Vital point method simplifying the outside

  Difficulty: Intermediate   Keywords: Life & Death
Vital point  

If you are confused by or find it difficult to see where the vital point in a shape is, try to look at the internal space left over after the opponent has reduced the internal space from the outside. In this case, after Black's reduction (from the outside) and White's answer, the internal eyespace will be the circled points - which is recognisable as the bulky five - and the vital point is the same as for a bulky five.

(Anyway, it often helps me, maybe others have better/easier ways of seeing this --MortenPahle)

How do you get to this shape? When I look, I find it more logical to imagine black a and white b than the other way around (black b is clearly got, black a not), which gives another bulky five with its vital point at 1-2 rather than 2-2. - Andre Engels

Bill: I think that Andre forgot to add the b to the diagram. I have added a b, based on his comment, but I could be wrong.

There is more, however.

Vital point?  

B1 reduces White's formation to the bulky five and then plays on its key point. Since it threatens to connect, White responds with W4, threatening W5, which B5 prevents.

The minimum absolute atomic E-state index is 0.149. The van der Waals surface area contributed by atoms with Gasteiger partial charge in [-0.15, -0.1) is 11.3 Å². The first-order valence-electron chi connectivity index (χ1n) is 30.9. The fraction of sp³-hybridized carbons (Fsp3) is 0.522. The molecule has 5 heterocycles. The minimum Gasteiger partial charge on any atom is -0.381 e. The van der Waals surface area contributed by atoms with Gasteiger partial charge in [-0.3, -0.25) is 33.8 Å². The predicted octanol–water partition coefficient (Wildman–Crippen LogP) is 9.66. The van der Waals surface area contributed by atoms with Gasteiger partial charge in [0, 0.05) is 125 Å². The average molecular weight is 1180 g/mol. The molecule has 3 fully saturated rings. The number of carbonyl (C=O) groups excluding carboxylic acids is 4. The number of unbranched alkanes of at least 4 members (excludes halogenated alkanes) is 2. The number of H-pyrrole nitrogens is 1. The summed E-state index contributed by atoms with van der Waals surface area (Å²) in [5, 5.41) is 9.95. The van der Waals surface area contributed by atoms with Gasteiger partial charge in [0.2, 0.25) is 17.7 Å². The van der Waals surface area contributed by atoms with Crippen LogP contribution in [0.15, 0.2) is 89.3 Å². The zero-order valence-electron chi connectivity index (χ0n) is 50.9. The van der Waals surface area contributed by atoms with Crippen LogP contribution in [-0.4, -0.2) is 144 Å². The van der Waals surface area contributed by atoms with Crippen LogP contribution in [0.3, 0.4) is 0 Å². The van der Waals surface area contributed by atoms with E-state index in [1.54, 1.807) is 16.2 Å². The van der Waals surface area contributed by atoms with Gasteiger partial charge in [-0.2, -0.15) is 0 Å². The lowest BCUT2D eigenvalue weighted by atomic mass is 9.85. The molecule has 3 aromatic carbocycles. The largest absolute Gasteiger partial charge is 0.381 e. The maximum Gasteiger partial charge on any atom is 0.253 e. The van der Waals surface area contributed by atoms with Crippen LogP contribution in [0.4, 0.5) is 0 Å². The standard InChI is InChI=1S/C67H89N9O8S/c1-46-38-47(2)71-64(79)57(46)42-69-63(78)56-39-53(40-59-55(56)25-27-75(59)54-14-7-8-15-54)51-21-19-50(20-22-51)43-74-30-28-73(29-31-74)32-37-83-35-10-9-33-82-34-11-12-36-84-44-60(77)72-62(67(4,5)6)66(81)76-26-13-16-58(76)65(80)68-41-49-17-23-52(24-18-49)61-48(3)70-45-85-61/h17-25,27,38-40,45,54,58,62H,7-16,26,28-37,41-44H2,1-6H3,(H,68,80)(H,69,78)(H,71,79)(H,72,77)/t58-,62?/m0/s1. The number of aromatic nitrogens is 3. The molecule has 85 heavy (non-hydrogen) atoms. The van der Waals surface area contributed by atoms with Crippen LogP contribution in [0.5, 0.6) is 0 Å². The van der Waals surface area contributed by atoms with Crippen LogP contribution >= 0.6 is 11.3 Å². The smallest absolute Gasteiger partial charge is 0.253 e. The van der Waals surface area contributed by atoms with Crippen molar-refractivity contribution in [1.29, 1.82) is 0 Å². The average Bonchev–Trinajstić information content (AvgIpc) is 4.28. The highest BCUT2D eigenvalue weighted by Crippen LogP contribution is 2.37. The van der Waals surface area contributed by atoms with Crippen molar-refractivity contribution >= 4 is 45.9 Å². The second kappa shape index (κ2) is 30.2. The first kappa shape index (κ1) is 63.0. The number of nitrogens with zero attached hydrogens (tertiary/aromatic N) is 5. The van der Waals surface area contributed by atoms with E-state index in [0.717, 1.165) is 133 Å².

White lives  

But now W6 lives.


Vital point  

Black may approach from this side and then strike at the vital point with B3. W4 threatens to live with W5, which B5 prevents. Then White captures Black's two stones with W6.

White dies  

But now B1 prevents a second eye, and White dies.

(Not that White can live by playing first. ;-) See the L group pages.)

- Actually white can live starting with the 2-2 point in this particular position

White lives  

After W3 White has eyes at a and B2, thanks to white+circle.

comparison: white lives by playing a not b  

xela: Although I think the general principle stated at the top of this page can be useful, I find this particular example confusing. To me, the important feature of the first diagram is the white hane at the top. If that stone is removed and there is a hane at the right instead (white+circle in this diagram), then the vital point is at a.

What about this as another illustration?

Black to play and kill  

If black were to reduce by playing a, then after white b the eyespace is three in a row, so c is the vital point--but black a allows white to live. Black can kill by playing on the vital point immediately.

How to find the vital point (but white lives: W4 at black+circle)  
Play on the vital point first: white dies.  

This reminds me of the One-Two-Three. -KenKennedy

Vital point method simplifying the outside last edited by KenKennedy on June 25, 2009 - 05:38
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